Examination of the pulp chamber floor may offer clues to the location of orifices and to the type of canal systems present. Krasner and Rankow[16] in a study of 500 pulp chambers demonstrated that definite patterns of the pulp chamber floor and wall anatomy exists.

Optimum opening of the access cavity has the advantages of reducing stress on the files used to shape and clean the root canal system. In addition, instrument fracture and canal transportation will be minimized. Furthermore, carrying out coronal flaring before proceeding into the apical regions of the root canal system will remove the majority of the infected tissue early in preparation and also prevent the inoculation of periapical tissues with bacteria that may be carried down the root canal system with hand files.[17],[18]

An apex locator was used to estimate the root canal lengths prior to taking a working length estimation radiograph. The use of an apex locator improves the chances of estimating the correct lengthfirst time, especially when canals are likely to be superimposed on a radiograph.[19] Depending on radiograph only in such a complex case is of rather limited value.

Mandibular premolars are the most difficult teeth to manage from the standpoint of endodontic treatment. They tend to have multiple root canals, apical deltas, and lateral canals, as well as relatively small access cavities and poor visualization opportunities. A clinician must be aware of possible anatomical variation of teeth undergoing endodontic treatment. A thorough knowledge of biology, physiology, and root canal anatomy and careful radiographic interpretation as well as proper access opening is very important for successful endodontic therapy.



 
  References Top

1.
De Almeida-Gomes F, de Sousa BC, dos Santos RA. Unusual anatomy of mandibular premolars. Aust Endod J 2006;32:43-5.  Back to cited text no. 1
    
2.
Slowey RR. Root canal anatomy. Road map to successful endodontics. Dent Clin North Am 1979;23:555-73.  Back to cited text no. 2
[PUBMED]    
3.
de Souza-Freitas JA, Lopes ES, Casati-Alvares L. Anatomic variations of lowerfirst permanent molar roots in two ethnic groups. Oral Surg Oral Med Oral Pathol 1971;31:274-8.  Back to cited text no. 3
[PUBMED]    
4.
Trope M, Elfenbein L, Tronstad L. Mandibular premolars with more than one root canal in different race groups. J Endod 1986;12:343-5.  Back to cited text no. 4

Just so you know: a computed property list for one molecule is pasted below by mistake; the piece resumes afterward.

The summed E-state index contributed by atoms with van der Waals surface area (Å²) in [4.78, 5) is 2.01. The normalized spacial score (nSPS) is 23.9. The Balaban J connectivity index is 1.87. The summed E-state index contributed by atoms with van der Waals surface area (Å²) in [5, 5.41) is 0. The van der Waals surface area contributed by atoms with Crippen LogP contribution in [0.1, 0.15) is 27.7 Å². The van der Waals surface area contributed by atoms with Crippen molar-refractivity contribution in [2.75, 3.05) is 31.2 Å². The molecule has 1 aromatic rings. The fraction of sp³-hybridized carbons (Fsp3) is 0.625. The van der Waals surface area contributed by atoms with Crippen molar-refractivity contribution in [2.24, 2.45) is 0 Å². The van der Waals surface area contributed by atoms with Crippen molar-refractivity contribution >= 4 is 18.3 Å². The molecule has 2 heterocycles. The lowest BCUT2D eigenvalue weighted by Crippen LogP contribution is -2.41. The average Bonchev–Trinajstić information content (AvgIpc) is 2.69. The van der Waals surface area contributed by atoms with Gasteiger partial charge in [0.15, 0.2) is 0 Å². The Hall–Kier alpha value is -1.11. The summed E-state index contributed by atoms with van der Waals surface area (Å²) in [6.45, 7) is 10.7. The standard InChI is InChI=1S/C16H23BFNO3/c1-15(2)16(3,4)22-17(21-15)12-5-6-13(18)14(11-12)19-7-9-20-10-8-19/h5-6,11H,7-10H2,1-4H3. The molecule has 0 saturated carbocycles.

[PUBMED]    
5.
Sert S, Bayirli GS. Evaluation of the root canal configurations of the mandibular and maxillary permanent teeth by gender in the Turkish population. J Endod 2004;30:391-8.  Back to cited text no. 5
    
6.
Awawdeh LA, Al-Qudah AA. Root form and canal morphology of mandibular premolars in a Jordanian population. Int Endod J 2008;41:240-8.  Back to cited text no. 6
    
7.
Zillich R, Dowson J. Root canal morphology of mandibularfirst and second premolars. Oral Surg Oral Med Oral Pathol 1973;36:738-44.  Back to cited text no. 7
[PUBMED]    
8.
Vertucci FJ. Root canal morphology of mandibular premolars. J Am Dent Assoc 1978;97:47-50.  Back to cited text no. 8
[PUBMED]    
9.
Serman NJ, Hasselgren G. The radiographic incidence of multiple roots and canals in the human mandibular premolars. Int Endod J 1992;25:234-7.  Back to cited text no. 9
    
10.
Macri E, Zmener O. Five canals in a mandibular second premolar. J Endod 2000;26:304-5.  Back to cited text no. 10
    
11.
Al-Fouzan KS. The microscopic diagnosis and treatment of a mandibular second premolar with four canals. Int Endod J 2001;34:406-10.  Back to cited text no. 11
    
12.
Al-Attas H, Al-Nazhan S. Mandibular second premolar with three root canals: Report of a case. Saudi Dental J 2003;15:145-7.  Back to cited text no. 12
    
13.
Sundqvist G. Bacteriologic studies of necrotic dental pulps [PhD thesis]. Umea: University of Umea; 1976.  Back to cited text no. 13
    
14.
Sassone LM, Fidel RA, Faveri M, Guerra R, Figueiredo L, Fidel SR, et al. A microbiological profile of symptomatic teeth with primary endodontic infections. J Endod 2008;34:541-5.  Back to cited text no. 14
    
15.
Bystrom A, Sundqvist G. Bacteriological evaluation of the effect of 0.5% sodium hypochlorite in endodontic therapy. Oral Surg Oral Med Oral Pathol 1983;55:307-12.  Back to cited text no. 15
    
16.
Krasner P, Rankow HJ. Anatomy of the pulp chamber floor. J Endod 2004;30:5-16.  Back to cited text no. 16
    
17.
Marshall F, Pappin J. A crown-down pressureless preparation root canal enlargement technique. Technique manual. Portland: Oregon Health Sciences University; 1980.  Back to cited text no. 17
    
18.
Saunders WP, Saunders EM. Effect of non-cutting tipped instruments on the quality of root canal preparation using a modified double flared technique. J Endod 1992;18:32-6.  Back to cited text no. 18
    
19.
Goldberg F, Marroquın BB, Frajlich S, Dreyer C.In vitro evaluation of the ability of three apex locators to determine the working length during retreatment. J Endod 2005;31:676-8.  Back to cited text no. 19
    


    Figures

  [Figure 1], [Figure 2], [Figure 3]


This article has been cited by
1 Evaluation of root canal morphology of mandibular premolars in a Saudi population using cone beam computed tomography: A retrospective study
Hussam Alfawaz,Abdullah Alqedairi,Yousef Hamad Al-Dahman,Asma Suliman Al-Jebaly,Faisal Abdullah Alnassar,Sarah Alsubait,Ziad Allahem
The Saudi Dental Journal. 2018;
[Pubmed] | [DOI]